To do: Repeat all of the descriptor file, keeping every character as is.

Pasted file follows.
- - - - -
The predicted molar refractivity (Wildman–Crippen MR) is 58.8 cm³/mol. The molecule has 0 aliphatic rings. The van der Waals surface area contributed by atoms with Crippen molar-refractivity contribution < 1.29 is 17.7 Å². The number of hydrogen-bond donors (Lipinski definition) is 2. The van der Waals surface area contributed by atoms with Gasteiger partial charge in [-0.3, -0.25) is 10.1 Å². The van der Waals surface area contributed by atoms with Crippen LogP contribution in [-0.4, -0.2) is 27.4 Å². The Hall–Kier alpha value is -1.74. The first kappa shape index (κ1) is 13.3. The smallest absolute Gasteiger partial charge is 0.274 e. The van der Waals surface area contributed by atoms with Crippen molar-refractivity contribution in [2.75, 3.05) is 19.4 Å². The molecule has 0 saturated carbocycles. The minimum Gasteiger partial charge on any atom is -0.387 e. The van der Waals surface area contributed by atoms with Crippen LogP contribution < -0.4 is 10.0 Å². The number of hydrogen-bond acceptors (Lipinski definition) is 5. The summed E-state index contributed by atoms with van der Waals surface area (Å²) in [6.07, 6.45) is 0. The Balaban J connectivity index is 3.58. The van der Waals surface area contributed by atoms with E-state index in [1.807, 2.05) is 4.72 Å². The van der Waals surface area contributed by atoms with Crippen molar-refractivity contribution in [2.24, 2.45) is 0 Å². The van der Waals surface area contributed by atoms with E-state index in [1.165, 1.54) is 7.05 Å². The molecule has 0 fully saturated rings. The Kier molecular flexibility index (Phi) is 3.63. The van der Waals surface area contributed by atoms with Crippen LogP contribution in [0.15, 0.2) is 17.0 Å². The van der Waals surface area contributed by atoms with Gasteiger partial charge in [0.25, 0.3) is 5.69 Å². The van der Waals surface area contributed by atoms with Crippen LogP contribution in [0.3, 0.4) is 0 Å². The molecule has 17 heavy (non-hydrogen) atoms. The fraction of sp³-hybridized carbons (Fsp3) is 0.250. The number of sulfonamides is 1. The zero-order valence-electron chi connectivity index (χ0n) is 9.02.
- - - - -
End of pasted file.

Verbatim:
The predicted molar refractivity (Wildman–Crippen MR) is 58.8 cm³/mol. The molecule has 0 aliphatic rings. The van der Waals surface area contributed by atoms with Crippen molar-refractivity contribution < 1.29 is 17.7 Å². The number of hydrogen-bond donors (Lipinski definition) is 2. The van der Waals surface area contributed by atoms with Gasteiger partial charge in [-0.3, -0.25) is 10.1 Å². The van der Waals surface area contributed by atoms with Crippen LogP contribution in [-0.4, -0.2) is 27.4 Å². The Hall–Kier alpha value is -1.74. The first kappa shape index (κ1) is 13.3. The smallest absolute Gasteiger partial charge is 0.274 e. The van der Waals surface area contributed by atoms with Crippen molar-refractivity contribution in [2.75, 3.05) is 19.4 Å². The molecule has 0 saturated carbocycles. The minimum Gasteiger partial charge on any atom is -0.387 e. The van der Waals surface area contributed by atoms with Crippen LogP contribution < -0.4 is 10.0 Å². The number of hydrogen-bond acceptors (Lipinski definition) is 5. The summed E-state index contributed by atoms with van der Waals surface area (Å²) in [6.07, 6.45) is 0. The Balaban J connectivity index is 3.58. The van der Waals surface area contributed by atoms with E-state index in [1.807, 2.05) is 4.72 Å². The van der Waals surface area contributed by atoms with Crippen molar-refractivity contribution in [2.24, 2.45) is 0 Å². The van der Waals surface area contributed by atoms with E-state index in [1.165, 1.54) is 7.05 Å². The molecule has 0 fully saturated rings. The Kier molecular flexibility index (Phi) is 3.63. The van der Waals surface area contributed by atoms with Crippen LogP contribution in [0.15, 0.2) is 17.0 Å². The van der Waals surface area contributed by atoms with Gasteiger partial charge in [0.25, 0.3) is 5.69 Å². The van der Waals surface area contributed by atoms with Crippen LogP contribution in [0.3, 0.4) is 0 Å². The molecule has 17 heavy (non-hydrogen) atoms. The fraction of sp³-hybridized carbons (Fsp3) is 0.250. The number of sulfonamides is 1. The zero-order valence-electron chi connectivity index (χ0n) is 9.02.